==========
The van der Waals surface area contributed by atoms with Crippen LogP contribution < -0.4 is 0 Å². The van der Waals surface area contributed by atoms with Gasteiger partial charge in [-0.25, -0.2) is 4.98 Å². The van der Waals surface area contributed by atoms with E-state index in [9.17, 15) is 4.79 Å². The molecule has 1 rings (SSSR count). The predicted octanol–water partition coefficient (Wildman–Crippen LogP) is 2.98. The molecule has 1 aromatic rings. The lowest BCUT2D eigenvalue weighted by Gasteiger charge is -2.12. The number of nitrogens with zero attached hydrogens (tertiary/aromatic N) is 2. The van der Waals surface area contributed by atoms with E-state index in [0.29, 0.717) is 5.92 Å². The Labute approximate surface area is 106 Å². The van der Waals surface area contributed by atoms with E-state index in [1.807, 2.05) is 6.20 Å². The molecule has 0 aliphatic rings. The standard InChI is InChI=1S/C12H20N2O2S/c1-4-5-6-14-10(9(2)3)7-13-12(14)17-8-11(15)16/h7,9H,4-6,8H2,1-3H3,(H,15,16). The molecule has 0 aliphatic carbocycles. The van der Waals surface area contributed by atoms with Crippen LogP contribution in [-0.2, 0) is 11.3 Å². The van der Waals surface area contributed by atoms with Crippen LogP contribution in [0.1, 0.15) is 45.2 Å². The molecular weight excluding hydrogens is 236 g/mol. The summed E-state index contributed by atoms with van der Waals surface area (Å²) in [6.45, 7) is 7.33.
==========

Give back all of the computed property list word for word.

The van der Waals surface area contributed by atoms with Crippen LogP contribution < -0.4 is 0 Å². The van der Waals surface area contributed by atoms with Gasteiger partial charge in [-0.25, -0.2) is 4.98 Å². The van der Waals surface area contributed by atoms with E-state index in [9.17, 15) is 4.79 Å². The molecule has 1 rings (SSSR count). The predicted octanol–water partition coefficient (Wildman–Crippen LogP) is 2.98. The molecule has 1 aromatic rings. The lowest BCUT2D eigenvalue weighted by Gasteiger charge is -2.12. The number of nitrogens with zero attached hydrogens (tertiary/aromatic N) is 2. The van der Waals surface area contributed by atoms with E-state index in [0.29, 0.717) is 5.92 Å². The Labute approximate surface area is 106 Å². The van der Waals surface area contributed by atoms with E-state index in [1.807, 2.05) is 6.20 Å². The molecule has 0 aliphatic rings. The standard InChI is InChI=1S/C12H20N2O2S/c1-4-5-6-14-10(9(2)3)7-13-12(14)17-8-11(15)16/h7,9H,4-6,8H2,1-3H3,(H,15,16). The molecule has 0 aliphatic carbocycles. The van der Waals surface area contributed by atoms with Crippen LogP contribution in [-0.2, 0) is 11.3 Å². The van der Waals surface area contributed by atoms with Crippen LogP contribution in [0.1, 0.15) is 45.2 Å². The molecular weight excluding hydrogens is 236 g/mol. The summed E-state index contributed by atoms with van der Waals surface area (Å²) in [6.45, 7) is 7.33.